2.1 Experimental System of Magnetic Frequency Mixing

An experimental verification of the optimization of the excitation parameters was obtained from magnetic frequency mixing tests of hardness of several ferromagnetic materials (Figure  5). The system includes a data acquisition board, power amplifier, magnetic frequency-mixing sensor, specimen and computer. The sensor is composed of a U-shaped magnetic core, excitation coil and pick-up coil. A superimposed electric signal with high-frequency and low-frequency components, is generated by the excitation module on the board. The superimposed signal was amplified and then applied to the excitation coil of the sensor. The alternating magnetic field generated by the coil forms a magnetic circuit between the magnetic core and specimen. The pick-up coil induces an alternating electric field in the magnetic circuit. The data sampling card samples the output of the pick-up coil that is subsequently processed by computer.
Magnetic frequency mixing experiments were conducted on nine medium carbon steel specimens. Each specimen was of identical dimensions, 100 mm × 100 mm × 6 mm. The specimens were quenched at 1030 °C and then tempered at different temperatures to achieve different surface hardenings. The hardness of each specimen was measured by a Vickers indenter. Tables  1 and 2 show the essential component and the Vickers hardness of each specimen.
Table 1
Essential component of steel specimen (wt%)
Material
C
Cr
Mn
Ni
P
S
Si
LG1500HS
0.42–0.50
≤ 0.25
0.50–0.80
≤ 0.25
≤ 0.035
≤ 0.035
0.17–0.37
Table 2
Vickers hardness of steel specimens
Tempered temperature (°C)
850
600
560
530
500
400
330
240
180
Hardness (HV)
194.0
235.0
270.0
294.0
306.0
412.0
481.0
547.0
595.0
From Table  2, the surface hardness of all specimens is within a range from 194.0 HV to 595.0 HV. Moreover, with increasing tempering temperature, surface hardness decreases.

2.2 Uniform Experimental Design

The frequency and amplitude of both high and low-frequency components of the magnetic field show an effect on the performance of magnetic frequency mixing testing. With previous results from such testing, Table  3 lists the reasonable ranges and steps of four excitation parameters; Table  4 presents the UED table U 15(15 4) of the excitation parameter preferences. For each specimen, the magnetic frequency mixing testing was conducted under different conditions (15 levels), and each measurement is repeated three times. Therefore, there are altogether 9 × 15 × 3 sets of signals, which can be used to optimize the excitation parameters.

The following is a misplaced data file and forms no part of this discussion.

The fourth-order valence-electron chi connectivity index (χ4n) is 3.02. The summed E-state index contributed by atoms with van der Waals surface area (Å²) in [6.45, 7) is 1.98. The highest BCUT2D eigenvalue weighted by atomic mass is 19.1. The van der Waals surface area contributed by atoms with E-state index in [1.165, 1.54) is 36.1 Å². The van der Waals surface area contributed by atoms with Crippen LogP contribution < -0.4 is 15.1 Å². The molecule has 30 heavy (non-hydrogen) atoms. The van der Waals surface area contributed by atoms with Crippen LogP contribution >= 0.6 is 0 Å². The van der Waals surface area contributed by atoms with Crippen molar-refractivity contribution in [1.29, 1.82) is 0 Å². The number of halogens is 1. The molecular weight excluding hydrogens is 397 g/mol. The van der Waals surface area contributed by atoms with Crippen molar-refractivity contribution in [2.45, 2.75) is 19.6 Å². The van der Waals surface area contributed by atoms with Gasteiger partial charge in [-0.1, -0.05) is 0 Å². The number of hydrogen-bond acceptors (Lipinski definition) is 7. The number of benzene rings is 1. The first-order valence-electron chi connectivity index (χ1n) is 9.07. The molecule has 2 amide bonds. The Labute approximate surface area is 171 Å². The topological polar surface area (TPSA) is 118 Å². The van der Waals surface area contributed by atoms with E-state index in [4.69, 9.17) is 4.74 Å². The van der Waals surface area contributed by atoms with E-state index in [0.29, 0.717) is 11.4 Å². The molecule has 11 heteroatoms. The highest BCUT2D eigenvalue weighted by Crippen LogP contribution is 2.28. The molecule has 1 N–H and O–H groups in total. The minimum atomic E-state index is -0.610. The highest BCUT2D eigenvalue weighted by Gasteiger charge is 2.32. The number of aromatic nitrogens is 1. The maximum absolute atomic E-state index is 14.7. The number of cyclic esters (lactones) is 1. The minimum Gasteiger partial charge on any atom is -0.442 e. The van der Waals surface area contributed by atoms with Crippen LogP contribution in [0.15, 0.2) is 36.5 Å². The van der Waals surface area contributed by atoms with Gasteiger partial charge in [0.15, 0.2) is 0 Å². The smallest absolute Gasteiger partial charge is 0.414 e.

Table 3
Reasonable ranges and steps of the excitation parameters
Excitation
Low frequency (Hz)
High frequency (Hz)
Low amplitude (V)
High amplitude (V)
Range
1–29
50–750
0.5–7.5
0.1–2.9
Step
2
50
0.5
0.2
Table 4
UED table U 15(15 4) for excitation parameter preferences
Level
Factor
Low frequency (Hz)
High frequency (Hz)
Low amplitude (V)
High amplitude (V)
1
17
700
2
2.7
2
5
600
1
1.1
3
29
450
3
0.7
4
11
750
5
1.5
5
13
350
1.5
0.1
6
23
300
4.5
2.9
7
27
550
6
2.1
8
7
400
7
2.5
9
19
50
4
0.9
10
1
500
3.5
1.9
11
3
250
5.5
0.5
12
21
650
6.5
0.3
13
15
150
7.5
1.3
14
25
200
0.5
1.7
15
9
100
2.5
2.3

2.3 Model for Evaluating the Frequency-Mixing Effect

To highlight the effect of excitation parameters on the performance of magnetic frequency mixing testing, two coefficients were extracted from the measured signals, and a comprehensive model was established to evaluate the strength of magnetic frequency mixing under different excitations.

2.3.1 Characteristic Index of Magnetic Frequency Mixing Effect

The amplitudes of the nonlinear components at lower-order mixing frequencies are the most widely used parameters in frequency-mixing measurements [ 2]. The measuring sensitivity is usually affected by the strength and consistency of the nonlinear components. In accordance with statistics theory, two coefficients, a variation coefficient and a correlation coefficient were introduced and used to evaluate the performance of the magnetic frequency mixing testing. The expression for the variation coefficient D is
$$D = \frac{{\sqrt {\frac{1}{N}\sum\limits_{i = 1}^{N} {\left[ {\left( {A_{i}^{{f_{1} - 2f_{2} }} + A_{i}^{{f_{1} + 2f_{2} }} } \right) - \frac{1}{N}\sum\limits_{i = 1}^{N} {\left( {A_{i}^{{f_{1} - 2f_{2} }} + A_{i}^{{f_{1} + 2f_{2} }} } \right)} } \right]^{2} } } }}{{\frac{1}{N}\sum\limits_{i = 1}^{N} {\left( {A_{i}^{{f_{1} - 2f_{2} }} + A_{i}^{{f_{1} + 2f_{2} }} } \right)} }},$$